I know that my entire life has prepared me for the path of being a writer. Yet, I still can’t truly explain why when I walk into a bookstore or a library, or any place where books dominate the space, my entire being goes “ah” … I’m home. This is how I’ve felt from the time I was a child.

4) How does my writing process work?

There are many different ways that I engage my writing process. Probably the first and most important way is by reading. Reading good work by other writers is a great way to immerse yourself in the craft, and to expand and grow in your own work. Reading can inspire and challenge you. Reading teaches you how writing has been done and it shows you the potential that has been reached so far. When I read good work, I am excited, enthralled, invigorated. I am invested in learning. What I get from reading, I bring into my own work, with one eye on what’s been done and the other eye in the realm of what’s next. I am not interested in doing what has been done before or what I already know works. I want to explore further and to push myself further, and reading helps me find inspiration from those who have (or had) similar motivations.

Another part of my process is thinking. I am not the type of writer who does a lot of preliminary writing. I do a lot of preliminary thinking. I’ve noticed that often when I am thinking of a story or a character or a poem or an idea, I tend to draw. Oftentimes, these drawings are very strange maps of my thoughts, almost like a blueprint from the non-verbal side of my mind. Art is essential to my creative process, and I am constantly inspired by visual art, music, and the natural world of the environment. I also write in a journal nearly every day, and I find it both necessary and important. I need the tangible act of writing and drawing with a pen and paper as much as I need the sensory stimulation of typing on a keyboard. Journal writing helps me try to figure out what I am doing with my life and my work, and it is the place where I practice deep, stream of consciousness thinking.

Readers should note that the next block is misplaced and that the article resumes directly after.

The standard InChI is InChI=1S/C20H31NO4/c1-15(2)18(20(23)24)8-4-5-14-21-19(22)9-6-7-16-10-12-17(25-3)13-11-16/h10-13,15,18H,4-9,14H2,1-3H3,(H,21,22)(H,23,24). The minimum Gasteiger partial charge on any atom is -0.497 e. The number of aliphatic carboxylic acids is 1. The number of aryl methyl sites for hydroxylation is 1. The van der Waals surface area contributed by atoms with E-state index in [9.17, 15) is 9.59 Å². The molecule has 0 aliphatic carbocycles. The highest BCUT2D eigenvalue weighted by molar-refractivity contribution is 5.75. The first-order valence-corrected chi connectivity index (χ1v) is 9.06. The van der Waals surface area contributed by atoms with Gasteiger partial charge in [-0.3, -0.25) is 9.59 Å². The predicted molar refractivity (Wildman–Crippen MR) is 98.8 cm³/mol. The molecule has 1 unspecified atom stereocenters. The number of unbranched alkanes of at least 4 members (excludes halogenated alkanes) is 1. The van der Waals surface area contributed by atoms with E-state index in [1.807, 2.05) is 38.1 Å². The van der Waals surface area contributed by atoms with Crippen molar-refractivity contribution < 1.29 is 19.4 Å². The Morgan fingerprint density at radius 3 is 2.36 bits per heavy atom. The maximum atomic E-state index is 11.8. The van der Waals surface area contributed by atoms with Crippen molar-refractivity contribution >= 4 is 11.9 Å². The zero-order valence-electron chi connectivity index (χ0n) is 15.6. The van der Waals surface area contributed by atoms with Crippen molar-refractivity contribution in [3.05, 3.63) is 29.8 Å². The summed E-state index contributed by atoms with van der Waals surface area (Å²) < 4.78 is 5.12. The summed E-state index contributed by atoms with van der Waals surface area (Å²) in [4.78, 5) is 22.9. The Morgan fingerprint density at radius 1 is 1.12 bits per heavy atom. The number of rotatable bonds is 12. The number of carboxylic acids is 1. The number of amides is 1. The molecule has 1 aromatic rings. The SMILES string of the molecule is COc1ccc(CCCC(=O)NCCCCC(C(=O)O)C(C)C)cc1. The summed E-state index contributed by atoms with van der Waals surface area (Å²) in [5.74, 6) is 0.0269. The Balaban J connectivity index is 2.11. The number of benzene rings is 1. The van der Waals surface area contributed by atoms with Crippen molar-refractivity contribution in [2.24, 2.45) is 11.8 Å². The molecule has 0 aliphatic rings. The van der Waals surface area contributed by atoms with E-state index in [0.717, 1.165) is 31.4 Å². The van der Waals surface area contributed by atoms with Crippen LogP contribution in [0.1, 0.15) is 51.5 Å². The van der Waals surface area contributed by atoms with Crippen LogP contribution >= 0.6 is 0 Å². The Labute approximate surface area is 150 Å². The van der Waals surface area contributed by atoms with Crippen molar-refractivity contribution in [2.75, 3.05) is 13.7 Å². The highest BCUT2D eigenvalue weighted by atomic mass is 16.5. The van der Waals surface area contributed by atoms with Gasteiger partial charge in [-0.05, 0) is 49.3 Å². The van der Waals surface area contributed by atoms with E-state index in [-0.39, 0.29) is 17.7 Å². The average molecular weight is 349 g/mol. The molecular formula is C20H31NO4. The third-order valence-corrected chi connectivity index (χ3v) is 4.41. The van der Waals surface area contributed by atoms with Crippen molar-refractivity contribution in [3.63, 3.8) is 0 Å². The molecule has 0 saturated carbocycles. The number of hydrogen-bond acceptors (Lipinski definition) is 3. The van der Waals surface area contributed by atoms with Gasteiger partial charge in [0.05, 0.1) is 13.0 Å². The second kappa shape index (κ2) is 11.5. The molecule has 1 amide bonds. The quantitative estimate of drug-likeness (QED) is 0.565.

Beyond that, my writing process is simply finding long stretches of time to write. I use short stretches of time for revising, refining, editing, and sending out work. But as far as creating and generating work, there is really nothing like sheer unaccounted-for time to write. Between working for money and carrying the responsibilities of a family, I have to find time to write.  Sometimes I steal time to write. Sometimes I will stay up all night writing, knowing that I will suffer the next day. Sometimes I will ask my kids to give me space, and I’ll be at the computer typing frantically all day on a saturday afternoon. But no matter how I get there, when I am there, I am there. I allow myself to fall into it, whatever “it” is. I am still amazed that I will be working on something and then look at the clock to see that hours have passed. Where was I during this time? What experience has moved through me? Though I am very interested in why and how this happens, I think at this stage I have just completely given myself over to it. I am open and receptive. I am there to discover, to learn. I am there because I have no choice but to be there. It is beyond me. Long ago, I accepted this gift, and it has both blessed and cursed my life. Every day, I accept the gift; I am so grateful for it.


Next week, June 23, 2014, the “My Writing Process Blog Tour” continues with writers Eric Nash and Lucy Taylor, who will answer these same questions from their own unique perspectives. Be sure to visit the sites below to read their insight into the writing process.


Eric Nash lives amid chaos in the south-west of England. On occasion, he escapes to his laptop and writes something dark or wicked. He has discovered that he rather enjoys editing and is looking to attend a self-help group to address this issue. Eric’s short fiction has been published in various digital and print anthologies. He is currently writing his first novel. Read Eric’s interview at


Lucy Taylor  is the author of seven nov­els, includ­ing Danc­ing with Demons, Spree, Nailed, Sav­ing Souls, Eter­nal Hearts, and the Stoker-​award win­ning The Safety of Unknown Cities. Her sto­ries have appeared in over a hun­dred mag­a­zines and antholo­gies, includ­ing The Mam­moth Book of His­tor­i­cal Erot­ica, The Best of Ceme­tery Dance, Twen­ti­eth Cen­tury Gothic, The Year’s Best Fan­tasy and Hor­ror, and the Century’s Best Hor­ror Fiction. Lucy lives in Pismo Beach, CA, where she vol­un­teers with cat res­cue orga­ni­za­tion, attends Bud­dhist retreats, and plots dar­ing escapes to exotic and fan­tas­ti­cal places. Read Lucy’s interview at